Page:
There is an issue here about education. Yet this can become another hostage to fortune if all it is saying is that a benighted populace should be educated out of false consciousness by those who know better (the “experts” we are now encouraged to hate and mistrust). The learning that matters is the experience of genuine political debate and decision-making at local levels, the experience of identifying challenges, negotiating sustainable solutions, and learning to manage conflict without violent rupture or the demonising of minorities. This is the work that goes on in co-operative practice at every level – in education and industry, and through citizens’ organisations (President Obama’s political nursery), food co-ops, microcredit institutions and voluntary street pastors.

Instead of the chilling, neo-Soviet talk (here as much as in the United States) about something called “The People” and its supposed will, we need better analysis of and investment in local civic activism. And this implies a rethink of party politics as we have received it. The conventional accounts of what is “right” and “left” are fast becoming tribal signals, rather than useful moral categories. The leviathans of the party system will sooner or later have to look at their structures and accountability – not as a step to plebiscite populism, but in terms of what they can do to nurture discussion and decision in the actual communities to which people (not The People) belong.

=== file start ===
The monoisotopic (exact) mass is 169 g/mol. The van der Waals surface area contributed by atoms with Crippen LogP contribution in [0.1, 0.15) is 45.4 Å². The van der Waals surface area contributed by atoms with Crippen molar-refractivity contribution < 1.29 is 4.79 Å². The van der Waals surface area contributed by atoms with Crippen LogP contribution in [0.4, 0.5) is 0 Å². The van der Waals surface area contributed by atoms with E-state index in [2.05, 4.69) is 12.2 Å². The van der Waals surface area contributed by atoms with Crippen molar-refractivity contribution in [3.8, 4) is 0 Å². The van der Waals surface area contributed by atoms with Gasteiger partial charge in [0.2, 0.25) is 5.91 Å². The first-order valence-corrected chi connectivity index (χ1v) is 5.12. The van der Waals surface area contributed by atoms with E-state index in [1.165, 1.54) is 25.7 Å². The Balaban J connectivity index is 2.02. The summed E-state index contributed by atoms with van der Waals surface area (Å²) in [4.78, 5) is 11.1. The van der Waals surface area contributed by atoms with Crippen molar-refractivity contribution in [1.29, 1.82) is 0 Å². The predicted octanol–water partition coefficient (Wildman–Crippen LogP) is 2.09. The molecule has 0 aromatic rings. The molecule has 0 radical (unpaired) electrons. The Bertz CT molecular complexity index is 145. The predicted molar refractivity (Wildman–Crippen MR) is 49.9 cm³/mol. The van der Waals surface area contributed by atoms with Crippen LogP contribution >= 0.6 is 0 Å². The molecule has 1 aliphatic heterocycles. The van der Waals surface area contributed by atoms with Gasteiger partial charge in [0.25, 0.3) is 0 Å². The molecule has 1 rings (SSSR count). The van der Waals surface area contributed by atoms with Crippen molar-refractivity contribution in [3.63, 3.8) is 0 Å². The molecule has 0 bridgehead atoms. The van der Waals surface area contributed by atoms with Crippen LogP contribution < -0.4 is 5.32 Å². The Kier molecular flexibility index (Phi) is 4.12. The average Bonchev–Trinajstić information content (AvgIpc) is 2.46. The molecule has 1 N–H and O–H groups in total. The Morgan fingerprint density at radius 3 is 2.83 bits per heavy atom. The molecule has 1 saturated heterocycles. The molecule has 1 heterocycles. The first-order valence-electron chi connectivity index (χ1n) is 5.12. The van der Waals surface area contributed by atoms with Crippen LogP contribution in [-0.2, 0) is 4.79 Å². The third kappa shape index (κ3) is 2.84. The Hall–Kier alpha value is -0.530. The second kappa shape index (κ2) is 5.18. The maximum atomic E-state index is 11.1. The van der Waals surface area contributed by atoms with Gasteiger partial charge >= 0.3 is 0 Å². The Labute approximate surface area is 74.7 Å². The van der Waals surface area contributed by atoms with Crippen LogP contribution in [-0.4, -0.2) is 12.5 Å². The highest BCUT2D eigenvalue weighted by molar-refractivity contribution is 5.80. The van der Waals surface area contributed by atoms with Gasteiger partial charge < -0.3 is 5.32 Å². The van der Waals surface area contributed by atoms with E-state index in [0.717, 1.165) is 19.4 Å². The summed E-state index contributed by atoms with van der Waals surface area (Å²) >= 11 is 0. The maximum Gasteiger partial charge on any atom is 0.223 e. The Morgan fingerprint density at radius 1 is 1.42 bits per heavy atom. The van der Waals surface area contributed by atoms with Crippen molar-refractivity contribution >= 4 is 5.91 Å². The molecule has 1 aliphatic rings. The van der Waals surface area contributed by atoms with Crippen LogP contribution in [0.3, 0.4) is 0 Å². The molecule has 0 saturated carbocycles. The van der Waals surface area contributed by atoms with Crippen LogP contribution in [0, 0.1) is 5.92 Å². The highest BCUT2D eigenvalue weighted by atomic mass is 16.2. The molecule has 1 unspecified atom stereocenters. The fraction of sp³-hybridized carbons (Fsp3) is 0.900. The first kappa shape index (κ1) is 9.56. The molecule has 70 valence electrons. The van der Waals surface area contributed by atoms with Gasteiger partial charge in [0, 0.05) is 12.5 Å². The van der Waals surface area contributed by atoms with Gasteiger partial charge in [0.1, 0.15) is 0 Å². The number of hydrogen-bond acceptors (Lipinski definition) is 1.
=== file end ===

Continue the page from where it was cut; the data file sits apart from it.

Naught for our comfort; but at least an opportunity to ask how politics can be set free from the deadly polarity between empty theatrics and corrupt, complacent pluto­cracy. What will it take to reacquaint people with control over their communities, shared and realistic values, patience with difference and confidence in their capacity for intelligent negotiation? It’s the opposite of what Trump has appealed to. The question is whether the appalling clarity of this opposition can wake us up to work harder for the authentic and humane politics that seems in such short supply.